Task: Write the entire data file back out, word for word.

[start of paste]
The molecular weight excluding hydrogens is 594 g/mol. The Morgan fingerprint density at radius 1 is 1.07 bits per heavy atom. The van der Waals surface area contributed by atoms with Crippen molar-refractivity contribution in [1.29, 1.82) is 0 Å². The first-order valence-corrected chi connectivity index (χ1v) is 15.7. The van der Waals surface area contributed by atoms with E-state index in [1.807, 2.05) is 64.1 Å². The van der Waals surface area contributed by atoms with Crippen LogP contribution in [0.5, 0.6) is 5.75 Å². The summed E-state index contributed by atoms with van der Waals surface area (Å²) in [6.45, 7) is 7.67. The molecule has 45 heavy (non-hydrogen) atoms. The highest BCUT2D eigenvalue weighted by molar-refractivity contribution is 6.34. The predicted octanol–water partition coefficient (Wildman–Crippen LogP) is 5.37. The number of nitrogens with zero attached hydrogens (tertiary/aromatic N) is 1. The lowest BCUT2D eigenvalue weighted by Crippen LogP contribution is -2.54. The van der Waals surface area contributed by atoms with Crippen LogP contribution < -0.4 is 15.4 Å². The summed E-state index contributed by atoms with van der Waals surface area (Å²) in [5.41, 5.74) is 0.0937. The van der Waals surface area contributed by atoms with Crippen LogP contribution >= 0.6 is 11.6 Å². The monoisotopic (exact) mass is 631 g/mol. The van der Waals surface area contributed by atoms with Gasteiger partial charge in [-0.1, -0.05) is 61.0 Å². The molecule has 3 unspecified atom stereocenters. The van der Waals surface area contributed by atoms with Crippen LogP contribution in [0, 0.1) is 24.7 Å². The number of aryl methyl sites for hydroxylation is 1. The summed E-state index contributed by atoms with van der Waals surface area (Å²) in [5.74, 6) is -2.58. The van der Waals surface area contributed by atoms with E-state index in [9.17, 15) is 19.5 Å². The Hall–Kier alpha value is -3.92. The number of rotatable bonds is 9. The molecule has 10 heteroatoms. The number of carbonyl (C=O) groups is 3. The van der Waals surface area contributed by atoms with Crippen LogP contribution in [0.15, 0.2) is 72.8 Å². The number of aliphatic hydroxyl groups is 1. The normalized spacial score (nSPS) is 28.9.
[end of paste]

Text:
The molecular weight excluding hydrogens is 594 g/mol. The Morgan fingerprint density at radius 1 is 1.07 bits per heavy atom. The van der Waals surface area contributed by atoms with Crippen molar-refractivity contribution in [1.29, 1.82) is 0 Å². The first-order valence-corrected chi connectivity index (χ1v) is 15.7. The van der Waals surface area contributed by atoms with E-state index in [1.807, 2.05) is 64.1 Å². The van der Waals surface area contributed by atoms with Crippen LogP contribution in [0.5, 0.6) is 5.75 Å². The summed E-state index contributed by atoms with van der Waals surface area (Å²) in [6.45, 7) is 7.67. The molecule has 45 heavy (non-hydrogen) atoms. The highest BCUT2D eigenvalue weighted by molar-refractivity contribution is 6.34. The predicted octanol–water partition coefficient (Wildman–Crippen LogP) is 5.37. The number of nitrogens with zero attached hydrogens (tertiary/aromatic N) is 1. The lowest BCUT2D eigenvalue weighted by Crippen LogP contribution is -2.54. The van der Waals surface area contributed by atoms with Crippen LogP contribution < -0.4 is 15.4 Å². The summed E-state index contributed by atoms with van der Waals surface area (Å²) in [5.41, 5.74) is 0.0937. The van der Waals surface area contributed by atoms with Crippen LogP contribution >= 0.6 is 11.6 Å². The monoisotopic (exact) mass is 631 g/mol. The van der Waals surface area contributed by atoms with Gasteiger partial charge in [-0.1, -0.05) is 61.0 Å². The molecule has 3 unspecified atom stereocenters. The van der Waals surface area contributed by atoms with Crippen LogP contribution in [0, 0.1) is 24.7 Å². The number of aryl methyl sites for hydroxylation is 1. The summed E-state index contributed by atoms with van der Waals surface area (Å²) in [5.74, 6) is -2.58. The van der Waals surface area contributed by atoms with E-state index in [9.17, 15) is 19.5 Å². The Hall–Kier alpha value is -3.92. The number of rotatable bonds is 9. The molecule has 10 heteroatoms. The number of carbonyl (C=O) groups is 3. The van der Waals surface area contributed by atoms with Crippen LogP contribution in [0.15, 0.2) is 72.8 Å². The number of aliphatic hydroxyl groups is 1. The normalized spacial score (nSPS) is 28.9.